Getting Up on Your Skis or Board

Can’t get up? All watersports share certain starting skills that you can learn.
Pulling a wakesurfer
Your power comes from your lower body. Tom King

Water-skiing, wakesurfing and wakeboarding are all fun ways to enjoy a day on the water. The first step, of course, is getting up on your skis, board or wakesurfer. Each sport is unique, but they share certain characteristics. Understanding them will make your starts easy and consistent.

The Power Comes From Your Legs

These tow sports are lower-body sports, which means your leg strength is what gets you on top of the water. Start by drawing your knees to your chest and flexing your ankles inward to bring the ski or board close to your chest. Your skis should be vertical, with the ski tip well above the water. The board on a wakeboard or wakesurfer is typically sideways or parallel to the transom prior to starting in the water.

As the boat accelerates, keep your knees and ankles tucked into your chest. The pressure of the water will lift you up. As your ski or board rises to the surface, raise your seat up as if you were standing from a chair. As you raise your seat and hips, keep an ample bend in your knees and ankles. This position provides the best balance and control. As you complete the start, use your feet and legs to turn the board facing forward.

Relaxed Upper Body

With your lower body working to get you on top of the water, your hands, arms, shoulders and chest should be relaxed, and the handle held palms down. The purpose of the line and handle is to tow you, but they should not support your weight. Apprehensive beginners can carry tension in the upper body; the remedy is to exhale just before the boat accelerates. This releases upper-body tension, allowing your arms and shoulders to relax into a natural position. Relaxing the upper body allows you to use your leg strength during the start.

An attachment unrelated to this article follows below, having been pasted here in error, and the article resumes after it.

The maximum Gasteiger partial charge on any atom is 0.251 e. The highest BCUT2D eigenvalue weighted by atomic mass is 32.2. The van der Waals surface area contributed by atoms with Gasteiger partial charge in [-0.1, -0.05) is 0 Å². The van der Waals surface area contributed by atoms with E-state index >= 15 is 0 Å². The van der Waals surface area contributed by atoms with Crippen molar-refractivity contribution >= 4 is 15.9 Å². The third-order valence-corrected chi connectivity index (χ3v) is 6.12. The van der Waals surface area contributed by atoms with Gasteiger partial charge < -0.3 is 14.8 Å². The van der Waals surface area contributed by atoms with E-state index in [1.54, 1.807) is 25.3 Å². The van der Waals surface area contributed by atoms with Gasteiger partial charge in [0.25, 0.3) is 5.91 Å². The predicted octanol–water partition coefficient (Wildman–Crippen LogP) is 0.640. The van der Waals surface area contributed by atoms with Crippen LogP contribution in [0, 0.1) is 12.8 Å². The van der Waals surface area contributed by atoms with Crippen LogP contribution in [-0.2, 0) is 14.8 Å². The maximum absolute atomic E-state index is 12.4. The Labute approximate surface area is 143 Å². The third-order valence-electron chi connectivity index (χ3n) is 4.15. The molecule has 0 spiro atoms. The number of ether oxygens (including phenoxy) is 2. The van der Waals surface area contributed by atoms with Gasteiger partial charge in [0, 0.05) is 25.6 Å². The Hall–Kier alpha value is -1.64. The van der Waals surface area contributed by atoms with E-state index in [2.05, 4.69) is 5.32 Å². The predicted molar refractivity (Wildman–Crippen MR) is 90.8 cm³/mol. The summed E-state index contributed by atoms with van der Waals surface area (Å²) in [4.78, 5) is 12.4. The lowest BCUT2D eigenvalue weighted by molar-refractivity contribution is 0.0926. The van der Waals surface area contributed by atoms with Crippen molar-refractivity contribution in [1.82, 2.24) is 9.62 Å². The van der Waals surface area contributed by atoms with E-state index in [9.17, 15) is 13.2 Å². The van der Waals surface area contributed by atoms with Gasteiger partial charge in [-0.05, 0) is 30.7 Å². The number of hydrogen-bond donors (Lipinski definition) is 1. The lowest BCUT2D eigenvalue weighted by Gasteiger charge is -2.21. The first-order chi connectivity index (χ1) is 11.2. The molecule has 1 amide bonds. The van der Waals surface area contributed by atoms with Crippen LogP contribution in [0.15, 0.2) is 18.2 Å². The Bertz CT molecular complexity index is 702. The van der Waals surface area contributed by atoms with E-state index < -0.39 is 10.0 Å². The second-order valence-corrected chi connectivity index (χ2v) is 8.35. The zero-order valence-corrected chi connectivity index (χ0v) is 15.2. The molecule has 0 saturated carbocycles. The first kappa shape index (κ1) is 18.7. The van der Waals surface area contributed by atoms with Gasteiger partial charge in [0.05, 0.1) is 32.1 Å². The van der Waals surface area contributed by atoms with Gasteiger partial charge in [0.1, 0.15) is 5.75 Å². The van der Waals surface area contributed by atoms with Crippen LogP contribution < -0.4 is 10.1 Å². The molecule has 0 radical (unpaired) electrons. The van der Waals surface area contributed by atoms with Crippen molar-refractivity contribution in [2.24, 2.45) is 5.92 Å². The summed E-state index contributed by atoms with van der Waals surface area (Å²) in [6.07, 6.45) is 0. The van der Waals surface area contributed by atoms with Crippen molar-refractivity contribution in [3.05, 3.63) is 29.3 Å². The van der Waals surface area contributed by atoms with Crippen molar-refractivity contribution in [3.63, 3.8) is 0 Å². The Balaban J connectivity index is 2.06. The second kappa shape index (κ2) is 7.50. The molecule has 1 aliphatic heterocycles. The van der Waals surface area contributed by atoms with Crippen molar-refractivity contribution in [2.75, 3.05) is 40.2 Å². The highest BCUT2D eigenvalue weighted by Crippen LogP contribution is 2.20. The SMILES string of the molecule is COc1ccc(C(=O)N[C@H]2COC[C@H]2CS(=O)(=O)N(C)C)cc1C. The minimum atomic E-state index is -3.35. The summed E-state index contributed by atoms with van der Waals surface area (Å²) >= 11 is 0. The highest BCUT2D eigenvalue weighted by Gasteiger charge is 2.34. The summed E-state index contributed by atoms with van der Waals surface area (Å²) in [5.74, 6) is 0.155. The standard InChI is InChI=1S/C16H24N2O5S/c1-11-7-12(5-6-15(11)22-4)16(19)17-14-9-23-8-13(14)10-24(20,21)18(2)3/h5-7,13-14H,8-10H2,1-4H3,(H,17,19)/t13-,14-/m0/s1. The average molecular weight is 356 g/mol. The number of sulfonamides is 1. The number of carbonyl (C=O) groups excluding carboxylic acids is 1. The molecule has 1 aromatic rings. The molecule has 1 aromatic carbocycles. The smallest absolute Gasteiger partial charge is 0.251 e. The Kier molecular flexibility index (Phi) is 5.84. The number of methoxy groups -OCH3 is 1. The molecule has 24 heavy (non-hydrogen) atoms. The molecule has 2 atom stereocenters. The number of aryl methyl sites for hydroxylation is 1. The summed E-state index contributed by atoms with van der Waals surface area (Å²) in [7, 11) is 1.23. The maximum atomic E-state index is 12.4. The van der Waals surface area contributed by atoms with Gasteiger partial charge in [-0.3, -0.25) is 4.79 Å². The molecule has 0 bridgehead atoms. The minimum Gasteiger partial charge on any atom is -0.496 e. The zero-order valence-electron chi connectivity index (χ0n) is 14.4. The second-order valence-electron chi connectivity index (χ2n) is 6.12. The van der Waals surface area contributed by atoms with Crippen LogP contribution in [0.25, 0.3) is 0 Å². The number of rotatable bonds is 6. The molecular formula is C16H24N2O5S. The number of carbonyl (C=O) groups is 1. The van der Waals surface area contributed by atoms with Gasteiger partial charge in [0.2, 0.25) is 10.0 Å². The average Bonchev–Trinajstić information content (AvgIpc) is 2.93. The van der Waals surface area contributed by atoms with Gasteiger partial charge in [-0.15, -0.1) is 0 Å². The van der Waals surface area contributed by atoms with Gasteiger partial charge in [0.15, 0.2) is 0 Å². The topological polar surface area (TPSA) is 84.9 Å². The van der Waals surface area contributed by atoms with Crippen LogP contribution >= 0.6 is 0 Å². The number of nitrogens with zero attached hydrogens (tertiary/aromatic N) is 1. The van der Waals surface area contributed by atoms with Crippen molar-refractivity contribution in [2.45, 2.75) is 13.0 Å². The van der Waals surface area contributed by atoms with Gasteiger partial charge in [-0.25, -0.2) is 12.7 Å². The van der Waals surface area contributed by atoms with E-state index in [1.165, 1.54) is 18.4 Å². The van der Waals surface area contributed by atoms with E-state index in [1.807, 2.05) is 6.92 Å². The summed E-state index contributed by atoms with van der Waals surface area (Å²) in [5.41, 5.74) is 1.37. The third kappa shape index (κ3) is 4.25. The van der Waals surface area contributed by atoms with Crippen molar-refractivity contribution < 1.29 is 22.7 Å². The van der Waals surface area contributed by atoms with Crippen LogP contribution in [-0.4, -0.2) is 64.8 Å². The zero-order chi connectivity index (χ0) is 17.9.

Read Next: How to Choose the Right Tow Tower

Tips for Quicker Learning

Several techniques can model a proper starting position before you start behind the boat. In shallow water, have someone tow you while you maintain a ­proper starting position. If the ski or board wobbles from side to side, concentrate on using your ­lower body. If you can keep the ski or board still and close to your chest, you understand how to get up. Next, do the same exercise behind the boat while the driver tows you at idle speed. When you maintain a tucked body position following the boat, you are ready for your start.

It is helpful to have an experienced skier or rider next to you and holding you in position. This is especially helpful for young novices, who usually feel more comfortable with someone next to them.

Driving Tips

A driver familiar with tow sports is crucial to quick success. The driver should put the boat in idle while the line stretches out. Just before the line is taut, the driver should put the throttle in neutral and wait for the skier or rider to get in the proper starting position.

The driver should wait for the commands “in gear” and “hit it” from the skier or rider, then put the throttle in gear and accelerate smoothly to the appropriate speed for the ­skier’s size, experience and specific tow sport. Optimal speed for water-skiing on two skis is 15 to 25 mph, 20 to 30 mph for slalom-skiing, 15 to 20 mph for wakeboarding, and 10 to 12 mph for wakesurfing.